Letís see now the situation with sustainable design perspective. For young engineers and students this means one more course to be added into their study-basket, which apparently is over-spilling! But somethings are the demand of time and can influence the generations to come drastically. Sustainable Development as applied to Civil Engineering, I see as one of the critically important issue for the budding engineers who are going to rule tomorrows design offices. The question, obviously, in their mind then may arise that how to take sustainability into design practice. The ones, who are mathematically concerned, for them, letís see the situation in two popular mathematical formats:
1. As an Optimization Problem
2. As a Limit-State Problem

1. We see many civil engineering situations as optimization problem, where we have more options to choose from or more mathematically where multiple solutions are possible. The basic requirement to be satisfied, we represent as a mathematical function (called objective function) with characteristic variables in it that govern the situation and then either minimise or maximise (based on context) this function under some constraints. Typically, such constraints are representations of safety criteria (e.g. permissible stresses, max. deflections, etc) and economy (e.g. min. weight, min. cross-sectional area, min. number of members, etc.) only. For sustainability to get into our designs, we should also add one more set of constraints, representing embodied carbon limits of design solutions. This will necessitates the description of embodied carbon for various activities and processes involved in the design problem. The codes of practice of future hence should add this dimension while calibrating.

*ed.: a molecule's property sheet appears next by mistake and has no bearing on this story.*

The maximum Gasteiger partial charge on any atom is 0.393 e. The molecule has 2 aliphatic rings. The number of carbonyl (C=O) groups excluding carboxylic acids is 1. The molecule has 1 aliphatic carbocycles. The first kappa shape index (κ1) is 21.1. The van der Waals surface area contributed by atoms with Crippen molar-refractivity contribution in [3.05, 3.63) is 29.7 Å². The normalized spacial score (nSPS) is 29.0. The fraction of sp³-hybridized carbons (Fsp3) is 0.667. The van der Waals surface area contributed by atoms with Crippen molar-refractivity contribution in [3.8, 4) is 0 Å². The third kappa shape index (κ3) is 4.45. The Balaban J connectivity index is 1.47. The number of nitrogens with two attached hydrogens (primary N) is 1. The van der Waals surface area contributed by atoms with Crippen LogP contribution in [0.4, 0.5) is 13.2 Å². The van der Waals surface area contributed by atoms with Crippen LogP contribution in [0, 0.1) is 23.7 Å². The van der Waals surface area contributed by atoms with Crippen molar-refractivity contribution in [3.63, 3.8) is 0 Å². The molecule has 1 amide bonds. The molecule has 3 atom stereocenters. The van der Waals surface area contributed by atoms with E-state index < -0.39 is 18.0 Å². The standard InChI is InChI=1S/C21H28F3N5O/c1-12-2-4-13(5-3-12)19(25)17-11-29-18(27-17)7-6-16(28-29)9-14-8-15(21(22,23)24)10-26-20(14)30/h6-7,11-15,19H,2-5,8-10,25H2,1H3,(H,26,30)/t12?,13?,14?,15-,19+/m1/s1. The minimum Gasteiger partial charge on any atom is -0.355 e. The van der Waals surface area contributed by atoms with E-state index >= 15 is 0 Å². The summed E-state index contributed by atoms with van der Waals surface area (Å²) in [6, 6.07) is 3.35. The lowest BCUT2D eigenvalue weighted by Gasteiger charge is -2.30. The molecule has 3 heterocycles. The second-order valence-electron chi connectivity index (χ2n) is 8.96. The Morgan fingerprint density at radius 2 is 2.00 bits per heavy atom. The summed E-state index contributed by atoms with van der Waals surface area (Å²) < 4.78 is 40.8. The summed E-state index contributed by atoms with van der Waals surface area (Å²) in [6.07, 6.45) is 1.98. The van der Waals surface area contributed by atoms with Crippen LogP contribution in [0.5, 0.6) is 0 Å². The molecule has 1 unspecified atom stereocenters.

2. Design most commonly is dealt as a limit-state problem where we actually need to work out design solution either based on some limit-states or we have to check and satisfy some limit-states or both. By limit-state we actually design our structure not to cross a certain limit of a variable. Limit-states we group as strength limit-states and serviceability limit-states so far with recent addition of durability limit-states at the most. Again towards sustainable development, we have to broaden our perspective to include one more set of limit-states namely limit-state of sustainability. Again the codes of practice of future has key role to play here.

To sum up I would say sustainable design is an essential but not sufficient condition towards sustainable development. In Europe, to my knowledge, all activities related to construction needs to be aimed towards sustainable developments. Use of hemplime and other low-embodied carbon materials (some are towards negative embodied carbons as well interestingly!) are preferred areas for various research councils. In light of above, I see engineers of future to compete their designs to be more sustainable in addition to be safe and economical to qualify for being an efficient design, and IS:456 of future will have sustainability accounted in its provisions.